Previous work has shown that DWI-MRI identifies acute ischemia in approximately 35-50% of patients presenting with TIA or minor stroke [1,11,12,13,14,15,16,17], and that, in this population, acute ischemic changes are less frequent (10%) on CT. In this study, we found out that 50% of patients who were negative on CT had evidence of an acute lesion on MRI. Forster et al. [6] recently reported that 33% of TIA patients with a normal baseline CT had evidence of acute infarction on MRI. We showed results comparable to those of Forster et al. [6] for the TIA subgroup and demonstrated an even larger proportion of acute infarction on MRI after negative CT in the minor stroke population. The yield of CT and MRI imaging for detection of acute ischemic changes is much higher in patients who present with disabling ischemic stroke [5]. This is thought to be mainly due to the larger infarct size [18]. Our results support this finding, as the sensitivity of CT alone in identifying ischemic lesions less than 1 ml in volume was extremely poor.

A limitation of our study is that the CT and MRI studies were not conducted at the same time, with the time from symptom onset to imaging being longer for MRI compared to CT. Since early ischemic changes become more conspicuous over time, on imaging this potentially introduces bias in favor of MRI. The relatively short time span (median of 8 h) between the two studies reduces the likelihood of recurrent events that might affect the results.

This study supports the use of MRI instead of CT for a patient presenting acutely with a TIA or minor stroke because of the superior yield of ischemia in small volume lesions. Previous literature has shown that the finding of an acute ischemic lesion on MRI adds useful clinical information. Firstly, the presence of an ischemic lesion in the brain causes symptoms in the patient. Secondly, location and distribution have diagnostic value in relation to the stroke mechanism [19], but localization on clinical grounds alone in the setting of transient symptoms is far from perfect [20]. Finally, an acute ischemic lesion on DWI in the investigation of TIA and minor stroke has prognostic value as a strong predictor of recurrent stroke [1,15,16,21,22,23].

Acknowledgements

S.B.C. received salary support from the Alberta Innovates-Health Solutions and the Heart and Stroke Foundation of Canada's Distinguished Clinician Scientist award, supported in partnership with the Canadian Institute of Health Research (CIHR), the Institute of Circulatory and Respiratory Health and AstraZeneca Canada Inc.

The study received funding from the Canadian Institute of Health Research (CIHR) and a Pfizer Cardiovascular research award.

Disclosure Statement

The authors have no conflicts of interest to disclose.


References

  1. Merwick A, Albers GW, Amarenco P, Arsava EM, Ay H, Calvet D, Coutts SB, Cucchiara BL, Demchuk AM, Furie KL, Giles MF, Labreuche J, Lavallee PC, Mas JL, Olivot JM, Purroy F, Rothwell PM, Saver JL, Sheehan OC, Stack JP, Walsh C, Kelly PJ: Addition of brain and carotid imaging to the ABCD2 score to identify patients at early risk of stroke after transient ischaemic attack: a multicentre observational study. Lancet Neurol 2010;9:1060-1069.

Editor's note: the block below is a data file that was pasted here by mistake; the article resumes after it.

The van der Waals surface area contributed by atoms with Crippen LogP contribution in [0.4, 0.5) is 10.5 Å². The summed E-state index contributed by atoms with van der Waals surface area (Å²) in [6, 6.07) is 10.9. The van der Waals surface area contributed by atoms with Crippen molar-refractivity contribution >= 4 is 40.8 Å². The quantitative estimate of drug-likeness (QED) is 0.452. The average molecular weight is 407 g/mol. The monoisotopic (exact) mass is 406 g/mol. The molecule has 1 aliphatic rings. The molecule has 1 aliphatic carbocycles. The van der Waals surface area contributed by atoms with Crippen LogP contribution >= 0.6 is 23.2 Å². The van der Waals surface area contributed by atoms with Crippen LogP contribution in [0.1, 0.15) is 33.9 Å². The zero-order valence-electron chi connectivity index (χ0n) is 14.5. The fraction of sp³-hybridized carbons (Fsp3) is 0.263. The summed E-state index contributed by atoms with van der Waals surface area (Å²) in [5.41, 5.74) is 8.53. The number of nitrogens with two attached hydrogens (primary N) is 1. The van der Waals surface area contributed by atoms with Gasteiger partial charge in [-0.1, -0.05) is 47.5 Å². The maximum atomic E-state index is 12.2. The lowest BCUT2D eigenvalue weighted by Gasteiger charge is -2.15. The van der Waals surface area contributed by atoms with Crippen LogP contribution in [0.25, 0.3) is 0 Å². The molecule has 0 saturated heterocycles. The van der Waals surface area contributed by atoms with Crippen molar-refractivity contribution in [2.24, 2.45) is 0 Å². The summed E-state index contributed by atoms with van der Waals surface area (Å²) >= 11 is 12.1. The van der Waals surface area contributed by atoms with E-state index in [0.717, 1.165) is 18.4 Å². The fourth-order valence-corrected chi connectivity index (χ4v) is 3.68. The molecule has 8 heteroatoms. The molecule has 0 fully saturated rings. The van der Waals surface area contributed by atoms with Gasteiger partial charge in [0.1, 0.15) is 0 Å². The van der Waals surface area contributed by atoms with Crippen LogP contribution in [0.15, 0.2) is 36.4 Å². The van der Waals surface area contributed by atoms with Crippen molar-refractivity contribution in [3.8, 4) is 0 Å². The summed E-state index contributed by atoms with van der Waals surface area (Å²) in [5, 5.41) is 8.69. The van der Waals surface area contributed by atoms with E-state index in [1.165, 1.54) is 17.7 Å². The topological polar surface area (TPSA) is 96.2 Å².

2. Giles MF, Albers GW, Amarenco P, Arsava EM, Asimos AW, Ay H, Calvet D, Coutts SB, Cucchiara BL, Demchuk AM, Johnston SC, Kelly PJ, Kim AS, Labreuche J, Lavallee PC, Mas JL, Merwick A, Olivot JM, Purroy F, Rosamond WD, Sciolla R, Rothwell PM: Early stroke risk and ABCD2 score performance in tissue- vs time-defined TIA: a multicenter study. Neurology 2011;77:1222-1228.
  3. Coutts SB, Hill MD, Simon JE, Sohn CH, Scott JN, Demchuk AM: Silent ischemia in minor stroke and TIA patients identified on MR imaging. Neurology 2005;65:513-517.
  4. Moreau F, Modi J, Almekhlafi M, Bal S, Goyal M, Hill MD, Coutts SB: Early magnetic resonance imaging in transient ischemic attack and minor stroke: do it or lose it. Stroke 2013;44:671-674.
  5. Chalela JA, Kidwell CS, Nentwich LM, Luby M, Butman JA, Demchuk AM, Hill MD, Patronas N, Latour L, Warach S: Magnetic resonance imaging and computed tomography in emergency assessment of patients with suspected acute stroke: a prospective comparison. Lancet 2007;369:293-298.
  6. Forster A, Gass A, Kern R, Ay H, Chatzikonstantinou A, Hennerici MG, Szabo K: Brain imaging in patients with transient ischemic attack: a comparison of computed tomography and magnetic resonance imaging. Eur Neurol 2012;67:136-141.
  7. Coutts SB, Modi J, Patel SK, Demchuk AM, Goyal M, Hill MD: CT/CT angiography and MRI findings predict recurrent stroke after transient ischemic attack and minor stroke: results of the prospective catch study. Stroke 2012;43:1013-1017.
  8. Kosior JC, Idris S, Dowlatshahi D, Alzawahmah M, Eesa M, Sharma P, Tymchuk S, Hill MD, Aviv RI, Frayne R, Demchuk AM: Quantomo: validation of a computer-assisted methodology for the volumetric analysis of intracerebral haemorrhage. Int J Stroke 2011;6:302-305.
  9. Steffenhagen N, Campos CR, Poppe AY, Khan F, Kosior JC, Demchuk AM, Hill MD, Coutts SB: Reliability of measuring lesion volumes in transient ischemic attack and minor stroke. Stroke 2010;41:814-816.